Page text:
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European Journal of Sport Science
ISSN: (Print) (Online) Journal homepage: https://www.tandfonline.com/loi/tejs20
Reliability and Sensitivity of the Notio Konect to
quantify Coefficient of Drag Area in Elite Track
Mehdi Kordi , Gert Galis , Teun van Erp & Wouter Terra
To cite this article: Mehdi Kordi , Gert Galis , Teun van Erp & Wouter Terra (2021): Reliability and
Sensitivity of the Notio Konect to quantify Coefficient of Drag Area in Elite Track Cyclists, European
Journal of Sport Science, DOI: 10.1080/17461391.2021.1891296
To link to this article: https://doi.org/10.1080/17461391.2021.1891296
Accepted author version posted online: 16
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Publisher: Taylor & Francis & European College of Sport Science
Journal: European Journal of Sport Science
Reliability and Sensitivity of the Notio Konect to quantify Coefficient of Drag Area in Elite
Mehdi Kordi1,2, Gert Galis3, Teun van Erp4 and Wouter Terra3
1Royal Dutch Cycling Federation (KNWU), Papendal, Arnhem, Netherlands
2 Department of Sport, Exercise and Rehabilitation, Northumbria University, Newcastle,
3Aerospace Engineering Department, TU Delft, Delft, Netherlands
4Division of Orthopaedic Surgery, Faculty of Medicine and Health Sciences, Stellenbosch
University, Tygerberg, South Africa.
Royal Dutch Cycling Federation (KNWU)
Elite level cycling events are performed at speeds in excess of 50 km/h. At these
speeds, over 90% of the resistance forces come from aerodynamic resistance (CDA). Recently
bicycle-mounted pitot tubes, such as the Notio Konect (NK) have become more
commercially available making CDA easier to measure. Its reliability and sensitivity would be
useful for riders and coaches to be able to understand what constitutes as a change in CDA.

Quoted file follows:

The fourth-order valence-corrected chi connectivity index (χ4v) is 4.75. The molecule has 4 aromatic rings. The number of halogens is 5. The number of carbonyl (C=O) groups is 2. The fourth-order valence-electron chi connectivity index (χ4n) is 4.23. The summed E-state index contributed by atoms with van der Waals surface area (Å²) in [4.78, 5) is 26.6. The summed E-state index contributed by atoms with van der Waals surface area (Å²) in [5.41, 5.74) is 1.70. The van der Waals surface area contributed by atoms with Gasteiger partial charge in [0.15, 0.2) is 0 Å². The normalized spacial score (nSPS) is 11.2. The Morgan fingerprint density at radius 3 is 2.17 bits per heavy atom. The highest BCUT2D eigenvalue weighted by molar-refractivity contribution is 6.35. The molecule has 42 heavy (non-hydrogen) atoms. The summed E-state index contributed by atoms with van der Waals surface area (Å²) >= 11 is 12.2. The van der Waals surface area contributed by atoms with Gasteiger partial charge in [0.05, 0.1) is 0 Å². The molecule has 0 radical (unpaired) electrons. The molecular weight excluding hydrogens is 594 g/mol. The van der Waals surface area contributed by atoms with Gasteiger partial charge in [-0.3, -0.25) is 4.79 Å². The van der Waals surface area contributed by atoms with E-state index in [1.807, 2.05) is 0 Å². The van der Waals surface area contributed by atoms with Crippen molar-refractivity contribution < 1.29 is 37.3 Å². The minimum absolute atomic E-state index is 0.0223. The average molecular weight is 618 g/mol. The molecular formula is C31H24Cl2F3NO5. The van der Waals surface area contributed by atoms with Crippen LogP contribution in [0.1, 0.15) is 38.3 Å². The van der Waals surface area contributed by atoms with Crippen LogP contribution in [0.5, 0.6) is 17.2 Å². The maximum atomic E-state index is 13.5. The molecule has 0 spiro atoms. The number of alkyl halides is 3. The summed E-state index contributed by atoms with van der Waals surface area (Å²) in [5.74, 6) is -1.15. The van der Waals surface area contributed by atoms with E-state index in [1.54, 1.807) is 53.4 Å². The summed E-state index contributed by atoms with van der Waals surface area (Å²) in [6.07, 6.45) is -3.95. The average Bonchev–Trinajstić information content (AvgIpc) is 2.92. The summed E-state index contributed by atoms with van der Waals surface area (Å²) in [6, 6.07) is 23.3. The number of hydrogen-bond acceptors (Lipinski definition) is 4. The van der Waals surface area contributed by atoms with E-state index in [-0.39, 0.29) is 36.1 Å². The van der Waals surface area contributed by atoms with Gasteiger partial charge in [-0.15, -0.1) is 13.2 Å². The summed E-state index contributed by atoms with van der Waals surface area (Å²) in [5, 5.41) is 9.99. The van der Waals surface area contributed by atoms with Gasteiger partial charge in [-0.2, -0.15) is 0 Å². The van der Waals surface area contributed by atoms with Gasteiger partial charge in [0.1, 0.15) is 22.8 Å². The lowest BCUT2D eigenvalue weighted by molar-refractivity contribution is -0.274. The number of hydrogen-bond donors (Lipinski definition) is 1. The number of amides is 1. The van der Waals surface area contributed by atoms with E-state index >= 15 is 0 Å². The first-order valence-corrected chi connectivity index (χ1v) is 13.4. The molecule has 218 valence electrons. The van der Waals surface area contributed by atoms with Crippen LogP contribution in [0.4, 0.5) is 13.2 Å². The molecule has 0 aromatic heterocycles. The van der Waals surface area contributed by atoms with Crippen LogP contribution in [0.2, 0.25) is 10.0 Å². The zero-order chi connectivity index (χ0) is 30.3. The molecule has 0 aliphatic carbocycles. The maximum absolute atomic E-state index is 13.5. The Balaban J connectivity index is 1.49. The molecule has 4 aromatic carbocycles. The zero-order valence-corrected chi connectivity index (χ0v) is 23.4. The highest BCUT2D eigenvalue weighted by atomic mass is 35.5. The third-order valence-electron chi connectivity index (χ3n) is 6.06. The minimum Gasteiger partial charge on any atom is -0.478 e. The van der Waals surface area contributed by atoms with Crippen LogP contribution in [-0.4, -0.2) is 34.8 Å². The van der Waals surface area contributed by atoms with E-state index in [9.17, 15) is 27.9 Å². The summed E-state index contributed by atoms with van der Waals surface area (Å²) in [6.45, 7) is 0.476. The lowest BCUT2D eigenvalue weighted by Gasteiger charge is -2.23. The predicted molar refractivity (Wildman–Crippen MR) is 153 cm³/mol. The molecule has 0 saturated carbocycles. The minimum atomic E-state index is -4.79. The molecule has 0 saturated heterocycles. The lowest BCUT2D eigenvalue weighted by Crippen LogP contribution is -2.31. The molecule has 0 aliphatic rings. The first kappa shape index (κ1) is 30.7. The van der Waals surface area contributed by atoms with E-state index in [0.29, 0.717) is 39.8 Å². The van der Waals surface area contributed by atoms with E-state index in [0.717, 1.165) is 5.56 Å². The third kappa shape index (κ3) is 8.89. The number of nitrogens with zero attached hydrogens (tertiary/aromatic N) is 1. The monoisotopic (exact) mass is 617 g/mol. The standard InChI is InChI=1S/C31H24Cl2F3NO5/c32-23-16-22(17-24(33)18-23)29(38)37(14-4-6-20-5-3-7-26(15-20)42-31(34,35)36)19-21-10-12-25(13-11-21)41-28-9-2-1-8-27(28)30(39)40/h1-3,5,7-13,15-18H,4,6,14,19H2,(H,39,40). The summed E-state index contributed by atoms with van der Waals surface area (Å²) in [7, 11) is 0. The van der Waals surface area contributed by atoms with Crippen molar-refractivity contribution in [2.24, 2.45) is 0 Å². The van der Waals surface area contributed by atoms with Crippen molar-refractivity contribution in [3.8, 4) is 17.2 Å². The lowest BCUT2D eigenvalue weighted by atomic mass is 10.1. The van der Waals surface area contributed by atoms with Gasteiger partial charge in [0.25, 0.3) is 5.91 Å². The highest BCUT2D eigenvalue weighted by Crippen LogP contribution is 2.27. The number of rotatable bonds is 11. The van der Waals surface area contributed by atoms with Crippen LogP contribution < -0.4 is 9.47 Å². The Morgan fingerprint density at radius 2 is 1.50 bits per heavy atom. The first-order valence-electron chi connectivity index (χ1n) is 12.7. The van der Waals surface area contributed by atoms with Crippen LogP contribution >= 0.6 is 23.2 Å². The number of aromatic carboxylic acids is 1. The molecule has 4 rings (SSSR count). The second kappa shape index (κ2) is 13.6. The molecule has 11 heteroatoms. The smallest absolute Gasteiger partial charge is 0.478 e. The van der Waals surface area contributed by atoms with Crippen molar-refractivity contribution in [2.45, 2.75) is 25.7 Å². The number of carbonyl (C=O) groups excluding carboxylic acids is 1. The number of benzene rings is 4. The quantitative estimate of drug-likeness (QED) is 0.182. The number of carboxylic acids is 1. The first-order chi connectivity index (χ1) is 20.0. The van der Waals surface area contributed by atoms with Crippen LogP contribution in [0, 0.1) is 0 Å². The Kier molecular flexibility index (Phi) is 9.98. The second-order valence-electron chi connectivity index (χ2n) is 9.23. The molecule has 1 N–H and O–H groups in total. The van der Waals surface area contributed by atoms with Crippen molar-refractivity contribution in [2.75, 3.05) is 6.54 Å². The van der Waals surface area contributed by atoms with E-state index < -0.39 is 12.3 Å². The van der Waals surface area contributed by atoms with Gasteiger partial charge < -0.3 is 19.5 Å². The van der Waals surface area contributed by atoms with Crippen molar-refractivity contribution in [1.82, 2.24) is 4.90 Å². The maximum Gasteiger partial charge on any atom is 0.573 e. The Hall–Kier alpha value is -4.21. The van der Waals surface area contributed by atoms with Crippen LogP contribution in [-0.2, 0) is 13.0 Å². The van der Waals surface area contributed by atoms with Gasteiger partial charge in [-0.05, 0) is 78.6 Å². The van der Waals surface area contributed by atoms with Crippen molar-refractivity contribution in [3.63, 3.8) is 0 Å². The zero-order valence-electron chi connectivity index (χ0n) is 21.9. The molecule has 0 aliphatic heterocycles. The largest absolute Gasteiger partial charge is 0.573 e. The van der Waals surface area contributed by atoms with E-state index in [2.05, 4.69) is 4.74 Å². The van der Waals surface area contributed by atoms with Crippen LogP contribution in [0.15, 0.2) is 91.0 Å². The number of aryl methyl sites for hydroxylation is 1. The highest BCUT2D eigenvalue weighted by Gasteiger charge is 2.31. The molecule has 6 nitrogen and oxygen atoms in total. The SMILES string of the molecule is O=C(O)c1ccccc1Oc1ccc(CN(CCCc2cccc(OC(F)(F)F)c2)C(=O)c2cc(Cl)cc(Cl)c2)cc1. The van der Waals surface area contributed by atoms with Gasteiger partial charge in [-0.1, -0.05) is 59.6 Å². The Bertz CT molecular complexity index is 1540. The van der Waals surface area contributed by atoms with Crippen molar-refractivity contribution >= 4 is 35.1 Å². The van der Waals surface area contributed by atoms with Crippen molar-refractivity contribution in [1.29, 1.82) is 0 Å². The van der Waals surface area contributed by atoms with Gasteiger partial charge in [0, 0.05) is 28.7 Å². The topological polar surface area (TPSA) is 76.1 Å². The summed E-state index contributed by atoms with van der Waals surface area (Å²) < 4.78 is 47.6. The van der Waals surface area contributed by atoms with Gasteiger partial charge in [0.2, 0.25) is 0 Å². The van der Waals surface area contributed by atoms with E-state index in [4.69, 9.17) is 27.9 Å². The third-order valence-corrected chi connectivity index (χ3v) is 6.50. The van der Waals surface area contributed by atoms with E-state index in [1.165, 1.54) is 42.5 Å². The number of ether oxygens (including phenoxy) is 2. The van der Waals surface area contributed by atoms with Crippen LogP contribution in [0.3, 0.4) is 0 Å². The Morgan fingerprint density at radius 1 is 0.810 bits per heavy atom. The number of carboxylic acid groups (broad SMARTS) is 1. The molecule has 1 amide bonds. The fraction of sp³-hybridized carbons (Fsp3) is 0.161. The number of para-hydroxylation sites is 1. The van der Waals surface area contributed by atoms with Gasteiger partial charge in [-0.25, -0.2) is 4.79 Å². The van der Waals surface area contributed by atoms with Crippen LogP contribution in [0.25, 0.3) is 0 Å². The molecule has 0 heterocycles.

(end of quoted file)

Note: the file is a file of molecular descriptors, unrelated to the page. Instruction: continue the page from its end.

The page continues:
Accordingly, the aim of this study was to establish the intra- and inter-effort reliability and
sensitivity of the CDA measures of the NK. Seven elite level track riders were used in this
study which was broken into two parts: 1) Reliability and 2) Sensitivity. For both parts of the
experiment, riders performed identical efforts, riding at ~50 km/h for six laps of a 250m
indoor velodrome. For reliability, the riders performed six efforts without any changes in
position or resistance. For sensitivity, they performed the efforts with a rod with discs of a
known diameters attached at each end to vary the CDA by a known amount. For the reliability
assessment, low coefficient of variation of intra- (0.2%) and inter-effort (0.9%) reliability
were measured. With regards to sensitivity, the smallest changes in resistance (from 5 – 6cm
i.e., 1.2% or 0.002m2) was identified by the NK. The data in this experiment suggests that the
NK is a highly reliable in measuring CDA can detect changes up to at least 1.2% in an indoor
velodrome using elite level track riders.
Keywords: Aerodynamics; Performance; Testing; Velodrome.
The speeds that are reached in elite cycling races, generally range between 50 km/h in
road race time trials (TT) and can reach almost 80 km/h in track sprinters. The mechanical
power to overcome aerodynamic resistance is a third-order polynomial of the velocity and
thus, at these high velocities, it is as very important to reduce or minimise aerodynamic drag
as well as maximising mechanical power output in order to improve performance
(Underwood & Jermy, 2010). At these forementioned velocities, the aerodynamic drag
contributes to more than 90% of the overall resistance riders need to overcome (e.g. Martin et
al., 2006). Hence, reducing the aerodynamic drag is a widely used approach in order to
increase a rider‟s speed and, in turn, improve its performance.
The „gold standard‟ for measuring the aerodynamic drag is by installing a rider and
the bike on a force balance in a wind tunnel, resulting in highly repeatable conditions, testing